If a friend, family member is abusing their prescription drug (s), a distinct set of adverse reactions and warning signs will manifest according to the type of pharmaceutical they are misusing.
Top 10 Signs of Prescription Drug Abuse
Drug reactions and individual warning signs can vary from person to person, depending on the drug being used and its dosage amount.
1. Increased Tolerance – Over time, individuals who are taking prescriptions eventually grow tolerant to the initial dosage amount of a medication. With or without their physician’s involvement, an individual may begin increasing their dosage. This sometimes produces a faster need for a prescription refill as well as physical withdrawal symptoms and, in some cases, physical dependency. Dependency itself is not the same as addiction, but is an unsafe stepping stone toward that direction.
2. Behavioral Changes – Sudden and severe shifts in an individual’s personality can often be the most tell-tale sign of medication abuse. You might notice dramatic changes in mood, energy, motivation, and concentration as a person becomes dependent on their prescription drug(s). Normal responsibilities or previously enjoyed hobbies may take a backseat to a need to consume the drug.
3. Lack of Social Interaction – When a begins misusing their medication, they may feel a desire to withdraw from normal social interaction. This could be due to a fear of being found out or mere loss of motivation. Prescription drug abusers might not be up for participating in activities which might hinder their ability to use the drug, and they may not want people to see them in their inebriated state.
4. Continued Use – When a person becomes addicted to a medication, they will continue to use the drug even after their medical condition has improved. The individual may make comments on how they are still in pain or how they need to continue their medication for just a little bit longer. They may even go so far as to ask or even beg their doctor for another prescription. Doctors are trained to screen for these signs of prescription misuse, dependency and addiction.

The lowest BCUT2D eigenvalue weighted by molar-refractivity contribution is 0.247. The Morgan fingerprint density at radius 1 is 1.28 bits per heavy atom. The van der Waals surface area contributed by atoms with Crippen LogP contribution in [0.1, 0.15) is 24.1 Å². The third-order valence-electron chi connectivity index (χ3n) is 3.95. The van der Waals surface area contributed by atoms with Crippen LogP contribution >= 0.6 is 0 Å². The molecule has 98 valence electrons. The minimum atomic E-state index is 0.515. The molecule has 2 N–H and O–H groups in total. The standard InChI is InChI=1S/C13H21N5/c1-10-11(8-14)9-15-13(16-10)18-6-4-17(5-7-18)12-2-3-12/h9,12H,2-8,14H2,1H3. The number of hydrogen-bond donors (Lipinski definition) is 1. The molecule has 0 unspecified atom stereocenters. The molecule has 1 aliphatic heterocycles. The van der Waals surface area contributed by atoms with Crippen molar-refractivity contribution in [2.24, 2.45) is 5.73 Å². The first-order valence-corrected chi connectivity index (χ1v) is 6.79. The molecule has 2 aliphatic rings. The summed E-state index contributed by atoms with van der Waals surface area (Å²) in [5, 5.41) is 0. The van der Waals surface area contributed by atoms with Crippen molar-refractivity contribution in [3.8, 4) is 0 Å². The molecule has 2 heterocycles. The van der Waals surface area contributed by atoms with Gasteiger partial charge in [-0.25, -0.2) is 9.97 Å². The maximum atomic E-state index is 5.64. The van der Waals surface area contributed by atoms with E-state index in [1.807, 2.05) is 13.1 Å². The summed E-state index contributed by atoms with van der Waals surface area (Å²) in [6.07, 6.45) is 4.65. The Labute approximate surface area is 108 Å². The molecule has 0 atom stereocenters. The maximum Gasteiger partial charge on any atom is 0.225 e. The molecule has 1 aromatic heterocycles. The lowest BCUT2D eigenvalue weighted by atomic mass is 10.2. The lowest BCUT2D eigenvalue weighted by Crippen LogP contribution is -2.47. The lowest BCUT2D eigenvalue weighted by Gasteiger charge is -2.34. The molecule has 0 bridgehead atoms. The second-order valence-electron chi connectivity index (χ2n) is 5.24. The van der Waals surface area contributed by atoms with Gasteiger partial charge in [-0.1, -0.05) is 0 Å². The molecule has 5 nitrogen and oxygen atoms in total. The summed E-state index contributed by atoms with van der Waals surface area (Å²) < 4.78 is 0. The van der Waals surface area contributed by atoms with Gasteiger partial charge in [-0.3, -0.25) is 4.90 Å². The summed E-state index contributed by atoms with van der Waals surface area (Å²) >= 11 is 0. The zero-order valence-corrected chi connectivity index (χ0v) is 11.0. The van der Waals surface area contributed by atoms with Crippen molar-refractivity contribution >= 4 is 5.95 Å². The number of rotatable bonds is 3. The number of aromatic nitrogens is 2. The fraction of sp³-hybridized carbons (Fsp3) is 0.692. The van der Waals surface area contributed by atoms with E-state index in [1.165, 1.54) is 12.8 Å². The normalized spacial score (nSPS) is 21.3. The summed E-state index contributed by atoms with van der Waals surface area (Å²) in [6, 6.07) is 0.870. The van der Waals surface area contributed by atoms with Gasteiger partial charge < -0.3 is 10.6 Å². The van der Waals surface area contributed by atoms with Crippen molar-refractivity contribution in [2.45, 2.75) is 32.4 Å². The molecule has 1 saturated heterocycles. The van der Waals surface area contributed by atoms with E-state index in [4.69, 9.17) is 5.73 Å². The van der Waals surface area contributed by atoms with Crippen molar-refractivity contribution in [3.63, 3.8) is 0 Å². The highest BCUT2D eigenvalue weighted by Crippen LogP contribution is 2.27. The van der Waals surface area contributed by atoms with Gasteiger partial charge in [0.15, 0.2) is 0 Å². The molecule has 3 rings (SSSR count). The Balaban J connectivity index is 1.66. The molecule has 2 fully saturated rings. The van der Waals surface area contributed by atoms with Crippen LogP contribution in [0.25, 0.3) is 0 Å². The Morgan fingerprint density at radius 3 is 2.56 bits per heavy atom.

5. Drug Seeking Behavior – A dependent person will do just about anything to assure they have another prescription refill lined up. Whether by multiple doctor visits or long-distance drives to meet dealers, these activities can be very time consuming and should be easily spotted.
6. Physical Appearance Changes – When one begins abusing drugs, personal appearance often suffers. Changes in sleeping patterns, loss of appetite and other biological factors contribute to physical appearance shifts caused by prescription drug abuse. These changes can vary widely, depending on the drug being abused.
7. Irresponsibility/Priority Shifts – As in the case of physical appearance shifts, responsibility and priority shifts take place as a result of prescription drug abuse becoming the individual’s primary concern. Loss of one’s job, family tension and relationship struggles are common byproducts of prescription dependency cases.
8. Physical Discomforts or Illness – Headaches, nausea, vomiting, loss of appetite, bone/muscle aches and other physical discomforts may be a sign of opioid medication withdrawal. Odd spells of illness which appear and subside regularly are a definite red flag.
9. Mental Instability – Abuse of medications can often produce emotional instability as well as loss of memory control, or an inability to recall recent events. An individual may complain of memory “blackouts” or display severe mood swings.
10. Defensiveness and Anxiety – When an individual tries to hide his/her dependency to a medication, defensiveness, anxiety and fear of being found out can result. Abusers may become very defensive when they feel their drug abuse secret may be discovered, or react inappropriately to questions from a healthcare provider about their medical condition or medication use.
Get Help Now
If you notice any of these 10 warning signs, look a little deeper. Are these isolated incidents, or are there other red flags? If you feel something may be seriously wrong, get help right away.
To learn more about the signs of medication abuse, or to get help for yourself or a loved one, call 1-800-468-6933.